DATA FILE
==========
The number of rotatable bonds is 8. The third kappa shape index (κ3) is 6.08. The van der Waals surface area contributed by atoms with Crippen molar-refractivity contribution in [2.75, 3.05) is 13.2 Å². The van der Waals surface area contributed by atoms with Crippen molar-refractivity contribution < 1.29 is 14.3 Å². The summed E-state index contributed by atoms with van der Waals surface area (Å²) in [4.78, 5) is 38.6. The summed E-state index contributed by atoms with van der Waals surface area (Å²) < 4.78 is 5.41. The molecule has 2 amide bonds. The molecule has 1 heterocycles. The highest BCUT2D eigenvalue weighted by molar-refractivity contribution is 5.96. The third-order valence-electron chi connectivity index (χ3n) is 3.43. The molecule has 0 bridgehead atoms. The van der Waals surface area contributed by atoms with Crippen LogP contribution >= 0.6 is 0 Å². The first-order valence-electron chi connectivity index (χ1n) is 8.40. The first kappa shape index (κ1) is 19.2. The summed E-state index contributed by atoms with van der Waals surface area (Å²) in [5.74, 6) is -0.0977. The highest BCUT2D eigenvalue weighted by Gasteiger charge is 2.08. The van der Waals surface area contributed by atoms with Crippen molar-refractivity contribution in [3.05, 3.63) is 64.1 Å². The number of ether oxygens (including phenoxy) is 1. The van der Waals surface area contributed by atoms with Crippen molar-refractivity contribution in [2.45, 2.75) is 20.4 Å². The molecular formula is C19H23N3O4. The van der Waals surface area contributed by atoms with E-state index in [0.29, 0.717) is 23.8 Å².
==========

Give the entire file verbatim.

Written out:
The number of rotatable bonds is 8. The third kappa shape index (κ3) is 6.08. The van der Waals surface area contributed by atoms with Crippen molar-refractivity contribution in [2.75, 3.05) is 13.2 Å². The van der Waals surface area contributed by atoms with Crippen molar-refractivity contribution < 1.29 is 14.3 Å². The summed E-state index contributed by atoms with van der Waals surface area (Å²) in [4.78, 5) is 38.6. The summed E-state index contributed by atoms with van der Waals surface area (Å²) < 4.78 is 5.41. The molecule has 2 amide bonds. The molecule has 1 heterocycles. The highest BCUT2D eigenvalue weighted by molar-refractivity contribution is 5.96. The third-order valence-electron chi connectivity index (χ3n) is 3.43. The molecule has 0 bridgehead atoms. The van der Waals surface area contributed by atoms with Crippen LogP contribution >= 0.6 is 0 Å². The first-order valence-electron chi connectivity index (χ1n) is 8.40. The first kappa shape index (κ1) is 19.2. The summed E-state index contributed by atoms with van der Waals surface area (Å²) in [5.74, 6) is -0.0977. The highest BCUT2D eigenvalue weighted by Gasteiger charge is 2.08. The van der Waals surface area contributed by atoms with Crippen molar-refractivity contribution in [3.05, 3.63) is 64.1 Å². The number of ether oxygens (including phenoxy) is 1. The van der Waals surface area contributed by atoms with Crippen molar-refractivity contribution in [2.45, 2.75) is 20.4 Å². The molecular formula is C19H23N3O4. The van der Waals surface area contributed by atoms with E-state index in [0.29, 0.717) is 23.8 Å².